The celebrity news cycle was spinning crazily earlier this month with viral reports that actor Bruce Willis sold rights to a ‘digital twin’ of himself for use on the screen using an AI-powered content creation company out of Russia. The rumors were more fake than the ‘deep fakes’ stories about the actor who retired last year after a diagnosis of aphasia.
Meanwhile on another spot on our planet, Star Trek’s legendary Captain Kirk is aiming to go where no man has gone before. Actor William Shatner, 91, has worked with a Los Angeles-based company StoryFile and is using AI to deliver hologram images of himself to future generations, including his descendants, by engaging with discussions with them — seemingly in real time — long after he dies.
Meanwhile in the virtual world, a company using AI technology showed how the face of Rami Malek could be transformed to look like Freddie Mercury, who he starred as in the movie Bohemian Rhapsody, by using thousands of sample images of the legendary Queen singer.
In Ukraine, the AI startup Respeecher is working with the Walt Disney Company to keep using the voice of Darth Vader, delivered by retired actor James Earl Jones, from old Star Wars movies using speech-to-speech technology. The development came with the full blessing of Jones, who signed off on allowing Disney to use his voice.
Then there are interactions with the virtual ghosts of the Holocaust via hologram, similar to the new frontiers being forged by Shatner.
Are all of these stories examples of computers replacing humans? Some kind of scary Halloween movie? Or maybe they reveal our humanity and emotional connection with loved ones even after we’re long gone?
Deepfakes are actually unauthorized digital twins developed by malicious creators. A digital twin is a replica in the virtual (digital) world of people as well as buildings, farms and other things. These are twins built with the cooperation and collaboration of a person who owns that entity — which is the case with all of the examples cited above.
With Willis, an erroneous report at the end of September said that the actor was the first Hollywood star to sell rights to a digital twin of himself to be used on the screen. It turned out Willis had worked with the Russian company Deepcake to use his digital twin in an advertisement but that there was no partnership agreement to sell away the rights to his face.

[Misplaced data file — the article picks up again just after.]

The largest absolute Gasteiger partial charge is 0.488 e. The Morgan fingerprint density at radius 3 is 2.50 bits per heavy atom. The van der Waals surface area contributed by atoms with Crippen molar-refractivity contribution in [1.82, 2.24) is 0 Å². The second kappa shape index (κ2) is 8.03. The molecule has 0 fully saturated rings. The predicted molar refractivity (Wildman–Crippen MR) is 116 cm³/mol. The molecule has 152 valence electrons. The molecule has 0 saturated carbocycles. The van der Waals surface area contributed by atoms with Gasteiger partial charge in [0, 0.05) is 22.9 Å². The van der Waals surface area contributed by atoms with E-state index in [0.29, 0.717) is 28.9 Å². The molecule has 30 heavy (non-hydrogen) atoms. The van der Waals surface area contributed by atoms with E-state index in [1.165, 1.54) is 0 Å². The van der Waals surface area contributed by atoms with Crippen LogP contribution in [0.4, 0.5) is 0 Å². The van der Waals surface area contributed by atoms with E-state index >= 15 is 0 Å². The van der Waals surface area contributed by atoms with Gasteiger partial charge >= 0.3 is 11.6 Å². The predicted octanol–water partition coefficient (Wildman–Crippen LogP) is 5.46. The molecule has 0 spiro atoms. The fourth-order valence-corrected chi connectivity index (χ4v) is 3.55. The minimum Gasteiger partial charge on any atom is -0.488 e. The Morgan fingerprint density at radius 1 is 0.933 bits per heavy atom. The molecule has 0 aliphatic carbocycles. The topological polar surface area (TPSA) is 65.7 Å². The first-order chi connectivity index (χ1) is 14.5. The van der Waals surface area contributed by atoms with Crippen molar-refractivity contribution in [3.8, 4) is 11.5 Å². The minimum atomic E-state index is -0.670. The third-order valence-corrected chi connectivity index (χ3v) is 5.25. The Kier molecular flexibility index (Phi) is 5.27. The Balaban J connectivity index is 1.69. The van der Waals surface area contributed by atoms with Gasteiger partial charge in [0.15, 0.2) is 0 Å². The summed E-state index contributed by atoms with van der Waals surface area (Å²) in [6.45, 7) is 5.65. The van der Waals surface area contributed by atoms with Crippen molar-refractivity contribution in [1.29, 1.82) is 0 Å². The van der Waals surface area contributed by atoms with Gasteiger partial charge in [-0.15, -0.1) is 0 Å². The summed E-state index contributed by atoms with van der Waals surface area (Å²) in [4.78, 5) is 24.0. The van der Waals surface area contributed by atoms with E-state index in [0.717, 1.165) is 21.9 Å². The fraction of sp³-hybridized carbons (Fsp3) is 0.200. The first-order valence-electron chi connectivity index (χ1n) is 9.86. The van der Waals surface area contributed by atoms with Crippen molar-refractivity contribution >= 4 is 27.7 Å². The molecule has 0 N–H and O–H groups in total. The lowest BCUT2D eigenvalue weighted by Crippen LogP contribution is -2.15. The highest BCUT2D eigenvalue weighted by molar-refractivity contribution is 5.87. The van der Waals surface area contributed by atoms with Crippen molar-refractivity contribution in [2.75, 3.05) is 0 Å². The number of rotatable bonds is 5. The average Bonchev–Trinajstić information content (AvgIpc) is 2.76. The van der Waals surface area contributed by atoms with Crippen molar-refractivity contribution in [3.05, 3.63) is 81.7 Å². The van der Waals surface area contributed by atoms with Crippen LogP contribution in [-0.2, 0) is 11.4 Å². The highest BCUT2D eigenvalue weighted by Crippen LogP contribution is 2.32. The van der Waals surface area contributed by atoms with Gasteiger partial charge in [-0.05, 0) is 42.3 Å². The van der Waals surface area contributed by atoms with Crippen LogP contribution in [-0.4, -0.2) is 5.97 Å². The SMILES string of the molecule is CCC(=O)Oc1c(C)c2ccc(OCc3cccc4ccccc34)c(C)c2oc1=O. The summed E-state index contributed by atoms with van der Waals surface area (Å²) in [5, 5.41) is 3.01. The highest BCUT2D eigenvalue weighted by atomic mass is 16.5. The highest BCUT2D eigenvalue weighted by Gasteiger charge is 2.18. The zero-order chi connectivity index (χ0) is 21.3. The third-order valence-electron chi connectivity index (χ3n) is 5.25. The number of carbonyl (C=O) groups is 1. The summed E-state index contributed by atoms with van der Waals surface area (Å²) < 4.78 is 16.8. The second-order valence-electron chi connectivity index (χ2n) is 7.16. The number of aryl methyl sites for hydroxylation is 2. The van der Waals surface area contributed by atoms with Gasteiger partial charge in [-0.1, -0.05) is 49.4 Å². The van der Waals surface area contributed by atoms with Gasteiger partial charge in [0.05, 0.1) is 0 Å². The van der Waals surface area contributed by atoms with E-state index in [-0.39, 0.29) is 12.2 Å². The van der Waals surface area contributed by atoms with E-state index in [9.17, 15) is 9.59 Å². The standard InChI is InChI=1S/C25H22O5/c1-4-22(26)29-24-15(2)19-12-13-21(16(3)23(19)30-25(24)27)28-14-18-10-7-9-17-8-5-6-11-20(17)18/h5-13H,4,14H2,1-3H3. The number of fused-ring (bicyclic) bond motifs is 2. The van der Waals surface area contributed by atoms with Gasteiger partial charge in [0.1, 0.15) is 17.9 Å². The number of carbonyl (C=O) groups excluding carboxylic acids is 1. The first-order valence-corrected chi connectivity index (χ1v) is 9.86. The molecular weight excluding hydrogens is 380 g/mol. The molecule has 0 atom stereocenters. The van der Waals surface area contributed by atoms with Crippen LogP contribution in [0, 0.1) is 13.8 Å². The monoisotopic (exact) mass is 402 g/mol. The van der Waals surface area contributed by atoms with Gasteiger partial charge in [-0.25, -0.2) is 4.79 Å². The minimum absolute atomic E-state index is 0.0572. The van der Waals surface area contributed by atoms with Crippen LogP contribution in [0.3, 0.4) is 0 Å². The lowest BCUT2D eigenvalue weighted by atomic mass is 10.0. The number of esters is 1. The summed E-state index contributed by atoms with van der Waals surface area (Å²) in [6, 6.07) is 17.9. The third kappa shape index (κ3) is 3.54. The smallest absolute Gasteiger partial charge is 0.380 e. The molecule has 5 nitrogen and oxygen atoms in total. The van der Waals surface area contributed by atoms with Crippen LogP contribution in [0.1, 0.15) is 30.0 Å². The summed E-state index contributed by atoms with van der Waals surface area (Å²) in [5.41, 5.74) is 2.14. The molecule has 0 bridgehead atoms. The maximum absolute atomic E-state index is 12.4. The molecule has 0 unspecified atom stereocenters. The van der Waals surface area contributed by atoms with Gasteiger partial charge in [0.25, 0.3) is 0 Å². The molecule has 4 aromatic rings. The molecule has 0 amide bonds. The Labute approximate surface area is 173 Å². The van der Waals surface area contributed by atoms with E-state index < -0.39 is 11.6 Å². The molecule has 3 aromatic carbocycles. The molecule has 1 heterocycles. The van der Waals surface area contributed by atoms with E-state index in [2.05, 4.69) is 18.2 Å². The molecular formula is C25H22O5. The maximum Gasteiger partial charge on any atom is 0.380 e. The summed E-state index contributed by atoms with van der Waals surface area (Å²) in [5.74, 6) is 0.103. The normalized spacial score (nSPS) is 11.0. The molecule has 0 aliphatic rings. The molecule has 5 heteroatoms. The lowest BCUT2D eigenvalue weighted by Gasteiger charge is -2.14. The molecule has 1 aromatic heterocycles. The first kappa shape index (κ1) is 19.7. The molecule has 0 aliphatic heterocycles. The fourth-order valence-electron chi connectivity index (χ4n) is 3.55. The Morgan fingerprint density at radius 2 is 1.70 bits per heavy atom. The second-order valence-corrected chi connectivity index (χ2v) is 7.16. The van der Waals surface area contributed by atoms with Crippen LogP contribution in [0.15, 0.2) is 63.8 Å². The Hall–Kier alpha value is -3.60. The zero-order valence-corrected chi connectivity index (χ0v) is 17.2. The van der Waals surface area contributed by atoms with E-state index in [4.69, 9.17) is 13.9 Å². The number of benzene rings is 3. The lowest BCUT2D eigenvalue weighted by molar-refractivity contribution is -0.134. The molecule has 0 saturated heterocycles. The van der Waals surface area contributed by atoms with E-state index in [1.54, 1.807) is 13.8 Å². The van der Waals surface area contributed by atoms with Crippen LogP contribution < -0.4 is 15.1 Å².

Shatner’s involvement with Storyfile was enthusiastic and entirely voluntary. The actor is using the multimedia platform to have his image and life stories captured and preserved so that he could “talk” to future generations. People will be able to ask him questions and his hologram will respond to them using AI-compiled answers from hours of recordings he has done with the company.
“This is a legacy,” the actor told Reuters. “This is like what you would leave your children, what you’d leave on your gravestones, the possibilities are endless.”
The Holocaust survivors’ stories was told on 60 Minutes a couple of years ago. Lesley Stahl reported how AI was used in interviews with the survivors, many who had since died, and she demonstrated how their 3D hologram-like projections on a screen would “respond” to her questions on TV.
And that AI virtual trick turning Malek into Mercury? Is that any less human than when Queen guitarist Brian May performed with the hologram of the famed singer in a concert at London’s O2 Arena in June and was shown wiping away a tear?
In a world of AI we can still maintain our humanity and indeed use digital twins to extend our legacies. We can retain our authentic selves.
As the author Steven Johnson wrote, “The march of technology has its own internal logic, but the moral application of that technology is up to us.”